-For the most part, the Starks got exactly what they wanted and were put exactly where they needed to be. From least to most
1- Bran. Ok, so... uh. Why? This is the reason I have the 'for the most part' disclaimer up there, because as presented in the show it doesn't make a damn lick of sense. I guess there's argument for wisdom and his namesake of Bran the Builder and such, but most every other in-show argument for this fell kind of flat.
2- Arya. Arya's ending was not great, but at least it felt more earned than Brans. After Ned's death, she became somewhat rootless and bounced from thing to thing; first in Essos, then Westeros. She started with a list, ammended that list, then eventually just dropped that list. She's a character in progress, so her moving on made more sense than not.
3- Jon. Most everything this season pointed to Jon's ending in one way or another. Tormund telling him that he's got the North in him; the real
north was one hint, and him being sent to the wall when the Nights Watch wasn't really a thing anymore was another. He, historically, has always been one of the most honest people in the series - because he always says that him being leader would be a terrible idea. Then people make him leader. And he makes some of the most colossally bad
decisions possible, thereby proving he had no business being leader. And the next time a catastrophe comes up? They make him leader again - because, hey, he survived the last one. When he was riding through, I thought at first he was just escorting the wildlings - then it hit me; first, why would they need an escort? It's their land. Second, when the Watch sends rangers, they go in groups - and he was the only one there. So, I'm guessing he's moving in with them - probably to become the next Mance Rayder. Because he doesn't want to be.
4- Sansa. Sansa's probably got the best character arc in the series, I think. She started off as wanting nothing more than to be a Princess in Westeros and marry an Prince and eat lemon cakes and ... yeah. And she hated being at Winterfell and how crude people were there. As the series progressed, she learned how terrible people could be, how dishonest, and ultimately her one goal was to return home to Winterfell; and she began to be very protective of the people under her charge there. I don't agree that she should have had the Iron Throne <or ... Iron slagpile, I guess> for reasons that she herself said in the last episode; even though Bran was a Stark, and ostensibly the heir to the house, the Northern Lords would not follow him if he was King of the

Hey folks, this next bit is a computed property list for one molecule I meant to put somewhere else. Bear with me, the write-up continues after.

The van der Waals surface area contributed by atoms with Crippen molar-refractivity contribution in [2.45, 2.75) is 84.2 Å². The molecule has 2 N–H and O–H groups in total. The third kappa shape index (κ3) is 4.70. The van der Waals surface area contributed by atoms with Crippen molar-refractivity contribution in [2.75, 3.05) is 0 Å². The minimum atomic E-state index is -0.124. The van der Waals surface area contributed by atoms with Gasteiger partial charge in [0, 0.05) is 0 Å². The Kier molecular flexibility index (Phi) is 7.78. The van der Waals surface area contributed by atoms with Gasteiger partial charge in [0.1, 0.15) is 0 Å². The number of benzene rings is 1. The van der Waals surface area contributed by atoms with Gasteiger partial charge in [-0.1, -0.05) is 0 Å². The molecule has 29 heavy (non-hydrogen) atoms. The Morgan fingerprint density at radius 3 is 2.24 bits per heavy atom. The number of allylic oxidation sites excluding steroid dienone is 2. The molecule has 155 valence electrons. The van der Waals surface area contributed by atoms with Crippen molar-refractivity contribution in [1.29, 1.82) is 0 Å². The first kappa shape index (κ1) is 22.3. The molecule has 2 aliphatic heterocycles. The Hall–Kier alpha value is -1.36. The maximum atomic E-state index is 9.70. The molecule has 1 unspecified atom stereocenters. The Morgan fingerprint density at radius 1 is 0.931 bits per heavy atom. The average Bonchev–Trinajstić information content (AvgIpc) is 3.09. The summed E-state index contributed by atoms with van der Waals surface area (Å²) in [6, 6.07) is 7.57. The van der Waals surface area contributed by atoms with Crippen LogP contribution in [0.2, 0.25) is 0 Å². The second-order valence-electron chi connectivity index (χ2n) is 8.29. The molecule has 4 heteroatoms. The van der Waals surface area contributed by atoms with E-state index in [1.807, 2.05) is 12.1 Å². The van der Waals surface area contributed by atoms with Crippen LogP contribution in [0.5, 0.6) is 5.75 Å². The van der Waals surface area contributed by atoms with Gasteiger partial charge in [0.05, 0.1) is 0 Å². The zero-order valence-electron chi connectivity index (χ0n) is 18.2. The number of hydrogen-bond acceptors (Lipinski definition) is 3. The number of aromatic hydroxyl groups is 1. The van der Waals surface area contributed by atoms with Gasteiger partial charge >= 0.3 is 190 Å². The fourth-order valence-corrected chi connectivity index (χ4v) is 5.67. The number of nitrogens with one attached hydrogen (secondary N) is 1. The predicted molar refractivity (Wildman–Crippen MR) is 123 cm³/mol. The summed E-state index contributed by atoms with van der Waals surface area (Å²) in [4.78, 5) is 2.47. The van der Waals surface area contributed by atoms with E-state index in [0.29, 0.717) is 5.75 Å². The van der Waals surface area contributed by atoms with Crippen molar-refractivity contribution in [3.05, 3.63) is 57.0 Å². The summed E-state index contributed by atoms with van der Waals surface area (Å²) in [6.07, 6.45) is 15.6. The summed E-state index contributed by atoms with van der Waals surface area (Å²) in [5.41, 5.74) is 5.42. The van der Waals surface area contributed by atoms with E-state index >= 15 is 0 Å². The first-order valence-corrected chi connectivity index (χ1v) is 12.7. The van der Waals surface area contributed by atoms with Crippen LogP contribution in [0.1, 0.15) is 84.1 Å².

Six Kingdoms. The same would have gone for Sansa, for those same reasons. By separating the North, she didn't just free them - she liberated them. She gave them a ruler they would be willing to follow.
Dany... her arc was rushed, but it wasn't unexpected. She'd always had those tendencies - and like Tyrion said, no one complained because she only did it to people they didn't like. So long as folks agreed with her things were hunky-dory, but anyone who didn't... She also had a history of burninating unarmed opponents, from the slavers at Mereen, to the Lannister prisoners last season. It's just that they compressed so much this season that they didn't spend any time at all developing it properly. There are hints and one-notes, but no real fluid progression.
Jon being Targaryen? As much as I could figure, the only relevance this had was ... it made him stop bonking his aunt? Which, I guess, triggered her inability to deal with rejection and turned her into a literal flaming hose beast? That's about as much worth as the show put on it, anyway.